As in any other program aimed to develop and foster high order thinking skills, there has been from the beginning of the implementation a deep interest in the consequences of the implementation of the program mainly on students, but also on teachers. Mathew Lipman, himself and his staff in the Institute for the Advancement of  Philosophy for Children, established a close cooperation with the New Jersey Department of Education and its Educational Testing Service. The first step was to design a test to evaluate thinking skills (New Jersey Test of Reasoning Skills), focusing on the reasoning skills such as they appeared in the curriculum for children 11 years old, Harry Sttotlemeir’s Discovery. Then, they conducted a first field experiment in two schools at Montclair district and two years later a wider study involving thousands of children in different schools in New Jersey. They used, of course their own test and other evaluation tools, including children’s academic scores in reading and mathematics.

Since then, many researches on the effectiveness of the program have been conducted in many countries. In order to get an overview as complete as possible, we have looked carefully through the main journals related with the program. We have also consulted two data base and we have asked, through two mailing lists, for information about evaluations conducted all over the world.

Most of the researches we have collected focus on thinking skills, but there are also quite a few examples of researches focusing on affective and cooperative skills. A great part of those researches uses classic quantitative methodology, with the New Jersey Test of Reasoning Skills as the main evaluation tool, but resorting also to other classical tests from the psychological domain. In the last years, influenced by the new trends in psychological and educational evaluation, other people moved to more qualitative methods. Although the program claims that other affective skills and personality traits are an important part of the educational aims of its implementation, there are not many examples of researches evaluating skills other than cognitive. Our team itself has done four researches, three of them focusing in thinking skills and a last one on personality characteristics.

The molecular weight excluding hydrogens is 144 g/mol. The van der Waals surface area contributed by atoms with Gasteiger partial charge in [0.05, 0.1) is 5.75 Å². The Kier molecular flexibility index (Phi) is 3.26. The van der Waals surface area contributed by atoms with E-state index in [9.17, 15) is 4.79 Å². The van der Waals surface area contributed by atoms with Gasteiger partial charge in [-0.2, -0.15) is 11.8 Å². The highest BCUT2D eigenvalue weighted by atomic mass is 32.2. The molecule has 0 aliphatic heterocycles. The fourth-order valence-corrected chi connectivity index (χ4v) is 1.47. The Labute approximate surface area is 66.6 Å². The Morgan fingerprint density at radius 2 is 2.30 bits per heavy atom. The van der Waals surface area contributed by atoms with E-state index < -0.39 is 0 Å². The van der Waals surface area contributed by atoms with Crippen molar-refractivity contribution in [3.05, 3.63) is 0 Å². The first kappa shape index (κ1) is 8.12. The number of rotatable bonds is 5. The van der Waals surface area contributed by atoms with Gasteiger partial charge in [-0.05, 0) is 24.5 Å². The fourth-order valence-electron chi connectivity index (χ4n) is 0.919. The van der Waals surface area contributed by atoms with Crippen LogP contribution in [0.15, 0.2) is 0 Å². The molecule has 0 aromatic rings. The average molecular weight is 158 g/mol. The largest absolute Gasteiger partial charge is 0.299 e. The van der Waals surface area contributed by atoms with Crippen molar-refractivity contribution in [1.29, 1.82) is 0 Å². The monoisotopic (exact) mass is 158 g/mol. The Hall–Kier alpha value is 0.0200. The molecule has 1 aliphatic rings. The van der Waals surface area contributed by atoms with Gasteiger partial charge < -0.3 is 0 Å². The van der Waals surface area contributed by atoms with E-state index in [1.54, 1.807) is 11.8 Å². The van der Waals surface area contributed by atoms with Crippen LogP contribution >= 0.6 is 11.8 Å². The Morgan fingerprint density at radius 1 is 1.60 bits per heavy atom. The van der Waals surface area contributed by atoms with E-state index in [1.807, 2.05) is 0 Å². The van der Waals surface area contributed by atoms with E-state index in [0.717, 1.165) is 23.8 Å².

At present, most of those researches support the evidence of a positive impact on children’s reasoning skills. However, the discussions about the evaluation of the implementation of the program have always been one of the most controversial topics in the international and national conferences hold by scholars involved in the implementation of the program. These are the main topics under discussion: a) the possibility of an evaluation of the philosophical skills fostered by the program; b) the skills (cognitive, affective, others) fostered by the program that should be evaluated; c) the adequacy of quantitative or qualitative methods to a valid evaluation of those skills; d) the full implications of the findings of the evaluations of the program.